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From Jesse <purplecabb...@gmail.com>
Subject Re: Wiping plugins on navigation
Date Thu, 06 Sep 2012 19:09:40 GMT
I don't think that plugins should be recreated, but I also don't think
they should be destroyed during page changes.
In my opinion, the best option is to simply notify the native portion
that the page is changing, and place the responsibility in the hands
of the plugin developer.

In the case of platforms without a native portion, any persistence
would need to be managed differently, via localStorage or something.
Usually these platforms DO provide a way to play background sounds, or
continue downloading a file across pages.

Here are some use cases where it makes sense to have a persistent native piece.

- an XMPP service, where establishing a connection can take 10
seconds. It would not make sense to have to re-connect when changing
'views' in the application.
- a sound board app, where multiple sounds are loaded from disk ( once
) and used by multiple views in the app
- a game where background music can continue to play even when loading
a new level ( page ), going to the leader-board(page) or the settings
view (page )
- any long running process that does not require continuous
monitoring, like image processing happening in the background even
while navigation views in the app.
- background file transfers
- any UI Extention plugins like a titlebar or a action bar are
technically considered siblings to the webbrowser control anyway, it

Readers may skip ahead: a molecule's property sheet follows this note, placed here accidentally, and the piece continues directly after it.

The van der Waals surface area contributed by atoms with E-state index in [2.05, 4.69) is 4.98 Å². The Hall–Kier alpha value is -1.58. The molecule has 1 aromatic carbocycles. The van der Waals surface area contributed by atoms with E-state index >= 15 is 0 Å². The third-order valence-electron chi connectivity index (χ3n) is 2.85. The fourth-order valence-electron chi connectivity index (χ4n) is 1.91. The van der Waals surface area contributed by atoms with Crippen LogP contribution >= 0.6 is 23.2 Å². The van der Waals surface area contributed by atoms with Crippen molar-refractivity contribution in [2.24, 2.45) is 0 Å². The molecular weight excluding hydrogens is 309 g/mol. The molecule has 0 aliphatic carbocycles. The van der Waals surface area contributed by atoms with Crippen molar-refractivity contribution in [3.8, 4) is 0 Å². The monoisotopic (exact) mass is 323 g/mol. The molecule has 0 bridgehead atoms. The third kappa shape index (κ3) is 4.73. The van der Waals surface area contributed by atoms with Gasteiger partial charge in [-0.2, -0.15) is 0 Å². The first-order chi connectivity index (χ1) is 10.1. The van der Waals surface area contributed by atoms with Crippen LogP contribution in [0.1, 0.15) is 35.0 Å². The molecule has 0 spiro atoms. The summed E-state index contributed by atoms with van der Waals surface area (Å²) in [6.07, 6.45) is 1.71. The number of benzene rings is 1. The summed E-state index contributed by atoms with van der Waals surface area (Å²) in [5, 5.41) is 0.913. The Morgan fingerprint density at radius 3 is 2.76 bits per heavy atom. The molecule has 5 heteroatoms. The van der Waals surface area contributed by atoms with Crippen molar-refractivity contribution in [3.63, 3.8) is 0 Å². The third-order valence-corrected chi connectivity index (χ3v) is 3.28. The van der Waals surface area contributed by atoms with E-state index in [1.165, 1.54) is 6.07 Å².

makes sense for them to persist between page loads.

Personally, I consider multiple pages within an app to be multiple
views, so I think it makes sense to continue to have some native
services potentially running across views.

[PROPOSAL]

When the page reloads, the following events occur:

1. All running plugins are notified, but not otherwise impacted
2. the js callback stack is destroyed

Some assumptions:
- When the JS portion of a plugin in instantiated, it is responsible
for calling it's native portion to re-establish any state.  This is
beyond the scope of the frameworks responsibilities.
- Calls from native to javascript with non-existent callbackIDs fail gracefully
- Plugin developers write code that behaves well, a big assumption,
but if we assume they are idiots then we have a lot more work to do. (
this item speaks mainly to having adequate documentation so our
developers can be educated. )

Another, slightly more complex option :
- provide an API whereby a plugin can choose to be destroyed
(returning false from onPageChangeNotification for example), or
request to be persistent somehow.

-- 
@purplecabbage
risingj.com

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